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  • Writer's pictureJiah Hwang

Unbreakable Bonds: A Review of “Growing Up without Siblings and Adult Sociability Behaviors”

Author’s Note

“You definitely have a younger sister vibe” or “You look like you have an older sister” are among the phrases I’ve heard most in my life, and honestly, I wasn’t sure if that was a compliment or not. With an age gap of a whopping 5 years, I’ve vicariously learned my fair share of lessons living vicariously through my sister. But did that have a genuine impact on the quality of my life? How do people with brothers grow up? How do people growing up in girl-girl, boy-boy, and girl-boy sibling relationships differ from one another? But how would my life and others’ be different without our siblings?


The purpose of this study is to compare the sociability behaviors of adults who grew up with and without siblings, which is important to know now more than ever due to the declining fertility and increasing divorce rates in various areas around the world. “The percent of women ages 40–44 with one child ever born increased from 9.6 percent in 1980 to about 17 percent beginning in the 1990s and continuing into the 2000s.” The study will specifically examine differences in the frequency of social engagement in events with relatives/non-relatives, social participation, and the type of social activity the participants engage in. The study is based on three theoretical arguments:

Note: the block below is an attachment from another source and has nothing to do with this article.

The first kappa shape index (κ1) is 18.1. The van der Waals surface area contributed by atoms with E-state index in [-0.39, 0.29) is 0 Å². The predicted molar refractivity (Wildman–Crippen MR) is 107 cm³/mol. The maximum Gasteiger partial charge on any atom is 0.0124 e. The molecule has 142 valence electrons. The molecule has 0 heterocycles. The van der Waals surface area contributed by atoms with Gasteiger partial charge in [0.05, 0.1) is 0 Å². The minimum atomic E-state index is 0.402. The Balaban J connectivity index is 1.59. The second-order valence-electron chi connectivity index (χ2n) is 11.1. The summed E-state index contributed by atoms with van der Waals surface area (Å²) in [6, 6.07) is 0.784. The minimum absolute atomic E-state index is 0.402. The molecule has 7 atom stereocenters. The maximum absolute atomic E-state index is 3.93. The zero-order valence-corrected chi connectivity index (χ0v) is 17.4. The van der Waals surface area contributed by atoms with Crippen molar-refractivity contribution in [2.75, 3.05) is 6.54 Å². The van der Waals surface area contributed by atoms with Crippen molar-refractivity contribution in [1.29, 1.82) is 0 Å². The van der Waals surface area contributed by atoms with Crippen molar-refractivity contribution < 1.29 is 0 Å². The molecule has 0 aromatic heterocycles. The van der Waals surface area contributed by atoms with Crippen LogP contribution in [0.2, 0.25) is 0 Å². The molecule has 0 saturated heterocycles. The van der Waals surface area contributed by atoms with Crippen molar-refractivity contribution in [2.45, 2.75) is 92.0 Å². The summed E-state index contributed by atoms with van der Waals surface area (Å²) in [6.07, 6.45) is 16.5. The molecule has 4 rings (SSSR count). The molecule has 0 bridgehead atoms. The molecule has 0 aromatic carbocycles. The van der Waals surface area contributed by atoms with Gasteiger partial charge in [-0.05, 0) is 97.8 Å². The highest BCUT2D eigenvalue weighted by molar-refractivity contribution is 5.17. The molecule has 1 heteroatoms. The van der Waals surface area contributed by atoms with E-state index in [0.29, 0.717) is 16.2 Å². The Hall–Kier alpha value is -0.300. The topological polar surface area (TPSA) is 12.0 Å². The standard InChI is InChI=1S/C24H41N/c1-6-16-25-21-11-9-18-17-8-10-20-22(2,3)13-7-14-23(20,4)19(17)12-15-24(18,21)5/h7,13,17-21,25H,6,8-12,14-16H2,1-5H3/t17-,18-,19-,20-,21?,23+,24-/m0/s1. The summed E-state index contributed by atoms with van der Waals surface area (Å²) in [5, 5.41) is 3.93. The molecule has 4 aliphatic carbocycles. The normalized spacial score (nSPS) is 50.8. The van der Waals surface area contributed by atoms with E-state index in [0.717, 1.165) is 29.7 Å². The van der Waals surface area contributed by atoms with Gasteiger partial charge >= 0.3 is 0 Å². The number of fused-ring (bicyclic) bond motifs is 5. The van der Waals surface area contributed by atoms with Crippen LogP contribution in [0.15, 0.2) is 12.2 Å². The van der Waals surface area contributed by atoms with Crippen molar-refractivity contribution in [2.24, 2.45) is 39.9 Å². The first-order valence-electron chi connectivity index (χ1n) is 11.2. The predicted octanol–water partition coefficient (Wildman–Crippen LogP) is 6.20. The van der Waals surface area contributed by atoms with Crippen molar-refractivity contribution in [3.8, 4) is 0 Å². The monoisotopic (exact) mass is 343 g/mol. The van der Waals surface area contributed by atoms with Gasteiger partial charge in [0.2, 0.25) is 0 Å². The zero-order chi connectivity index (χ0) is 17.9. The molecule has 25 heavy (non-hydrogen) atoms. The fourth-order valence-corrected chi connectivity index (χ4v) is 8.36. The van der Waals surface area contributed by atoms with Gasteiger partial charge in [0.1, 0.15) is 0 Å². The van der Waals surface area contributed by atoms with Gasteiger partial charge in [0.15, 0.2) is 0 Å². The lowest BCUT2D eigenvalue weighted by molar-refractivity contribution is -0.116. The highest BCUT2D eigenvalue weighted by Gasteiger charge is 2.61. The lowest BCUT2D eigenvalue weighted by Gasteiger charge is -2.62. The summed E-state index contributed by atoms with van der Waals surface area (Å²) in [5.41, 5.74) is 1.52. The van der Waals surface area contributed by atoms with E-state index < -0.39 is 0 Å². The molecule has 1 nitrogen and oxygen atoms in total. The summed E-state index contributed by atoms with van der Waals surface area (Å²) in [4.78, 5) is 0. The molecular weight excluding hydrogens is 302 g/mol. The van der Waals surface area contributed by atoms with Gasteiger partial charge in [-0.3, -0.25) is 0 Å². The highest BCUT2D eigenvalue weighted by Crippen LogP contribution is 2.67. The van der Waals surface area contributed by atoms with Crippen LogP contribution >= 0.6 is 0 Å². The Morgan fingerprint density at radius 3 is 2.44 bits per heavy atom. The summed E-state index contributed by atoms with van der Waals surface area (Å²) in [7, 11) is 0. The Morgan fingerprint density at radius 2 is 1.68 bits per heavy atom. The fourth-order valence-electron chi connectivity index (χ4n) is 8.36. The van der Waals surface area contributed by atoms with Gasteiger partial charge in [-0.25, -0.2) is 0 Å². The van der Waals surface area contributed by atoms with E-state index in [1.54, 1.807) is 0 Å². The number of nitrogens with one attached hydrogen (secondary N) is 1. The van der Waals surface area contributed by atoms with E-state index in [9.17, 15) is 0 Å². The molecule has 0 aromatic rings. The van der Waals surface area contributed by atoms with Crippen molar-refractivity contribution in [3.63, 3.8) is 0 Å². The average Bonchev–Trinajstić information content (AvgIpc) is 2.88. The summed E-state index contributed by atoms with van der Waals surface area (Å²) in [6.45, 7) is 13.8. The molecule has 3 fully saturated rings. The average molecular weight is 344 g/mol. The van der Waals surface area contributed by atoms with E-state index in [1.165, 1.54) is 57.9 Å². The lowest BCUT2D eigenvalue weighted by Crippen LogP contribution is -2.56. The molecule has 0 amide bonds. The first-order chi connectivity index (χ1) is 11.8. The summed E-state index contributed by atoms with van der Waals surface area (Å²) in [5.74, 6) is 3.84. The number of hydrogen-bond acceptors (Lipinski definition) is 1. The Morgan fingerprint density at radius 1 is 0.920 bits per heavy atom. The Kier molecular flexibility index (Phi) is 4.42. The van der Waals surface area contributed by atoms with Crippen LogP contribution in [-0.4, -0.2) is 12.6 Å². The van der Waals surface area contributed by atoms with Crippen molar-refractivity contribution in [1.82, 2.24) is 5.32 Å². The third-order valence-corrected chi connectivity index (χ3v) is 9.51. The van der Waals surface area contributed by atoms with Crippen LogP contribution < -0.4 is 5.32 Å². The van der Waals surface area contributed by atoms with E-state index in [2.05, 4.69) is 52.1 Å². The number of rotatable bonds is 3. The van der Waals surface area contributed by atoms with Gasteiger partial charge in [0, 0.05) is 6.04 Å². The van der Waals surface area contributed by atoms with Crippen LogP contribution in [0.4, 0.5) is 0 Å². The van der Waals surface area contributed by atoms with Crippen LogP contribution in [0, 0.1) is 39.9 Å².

1. Resource Dilution: more children = fewer resources for each child

  2. Siblings as Resources: siblings = social capital